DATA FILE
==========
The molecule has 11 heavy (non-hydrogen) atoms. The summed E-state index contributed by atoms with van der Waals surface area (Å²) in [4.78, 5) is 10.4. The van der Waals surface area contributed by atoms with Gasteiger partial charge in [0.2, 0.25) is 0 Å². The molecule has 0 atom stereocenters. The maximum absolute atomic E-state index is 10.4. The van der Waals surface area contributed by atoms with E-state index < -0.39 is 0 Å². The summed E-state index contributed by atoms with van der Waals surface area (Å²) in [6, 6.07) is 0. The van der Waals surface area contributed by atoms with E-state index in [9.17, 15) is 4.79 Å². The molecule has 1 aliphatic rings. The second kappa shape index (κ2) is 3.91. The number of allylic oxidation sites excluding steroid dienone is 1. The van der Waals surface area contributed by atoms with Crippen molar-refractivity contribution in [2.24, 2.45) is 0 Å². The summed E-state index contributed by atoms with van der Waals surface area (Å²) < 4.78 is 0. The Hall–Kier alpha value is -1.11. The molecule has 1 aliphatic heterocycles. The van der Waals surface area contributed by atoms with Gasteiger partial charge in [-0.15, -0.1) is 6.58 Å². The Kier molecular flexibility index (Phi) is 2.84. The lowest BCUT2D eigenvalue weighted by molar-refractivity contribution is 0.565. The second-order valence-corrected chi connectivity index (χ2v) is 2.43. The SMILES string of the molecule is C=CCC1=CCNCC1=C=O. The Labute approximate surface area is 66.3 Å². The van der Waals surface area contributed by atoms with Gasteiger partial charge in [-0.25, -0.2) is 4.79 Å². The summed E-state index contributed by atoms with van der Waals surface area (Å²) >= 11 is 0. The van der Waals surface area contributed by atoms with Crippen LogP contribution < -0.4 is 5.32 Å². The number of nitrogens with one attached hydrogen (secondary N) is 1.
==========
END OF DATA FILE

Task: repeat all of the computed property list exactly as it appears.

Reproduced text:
The molecule has 11 heavy (non-hydrogen) atoms. The summed E-state index contributed by atoms with van der Waals surface area (Å²) in [4.78, 5) is 10.4. The van der Waals surface area contributed by atoms with Gasteiger partial charge in [0.2, 0.25) is 0 Å². The molecule has 0 atom stereocenters. The maximum absolute atomic E-state index is 10.4. The van der Waals surface area contributed by atoms with E-state index < -0.39 is 0 Å². The summed E-state index contributed by atoms with van der Waals surface area (Å²) in [6, 6.07) is 0. The van der Waals surface area contributed by atoms with E-state index in [9.17, 15) is 4.79 Å². The molecule has 1 aliphatic rings. The second kappa shape index (κ2) is 3.91. The number of allylic oxidation sites excluding steroid dienone is 1. The van der Waals surface area contributed by atoms with Crippen molar-refractivity contribution in [2.24, 2.45) is 0 Å². The summed E-state index contributed by atoms with van der Waals surface area (Å²) < 4.78 is 0. The Hall–Kier alpha value is -1.11. The molecule has 1 aliphatic heterocycles. The van der Waals surface area contributed by atoms with Gasteiger partial charge in [-0.15, -0.1) is 6.58 Å². The Kier molecular flexibility index (Phi) is 2.84. The lowest BCUT2D eigenvalue weighted by molar-refractivity contribution is 0.565. The second-order valence-corrected chi connectivity index (χ2v) is 2.43. The SMILES string of the molecule is C=CCC1=CCNCC1=C=O. The Labute approximate surface area is 66.3 Å². The van der Waals surface area contributed by atoms with Gasteiger partial charge in [-0.25, -0.2) is 4.79 Å². The summed E-state index contributed by atoms with van der Waals surface area (Å²) >= 11 is 0. The van der Waals surface area contributed by atoms with Crippen LogP contribution < -0.4 is 5.32 Å². The number of nitrogens with one attached hydrogen (secondary N) is 1.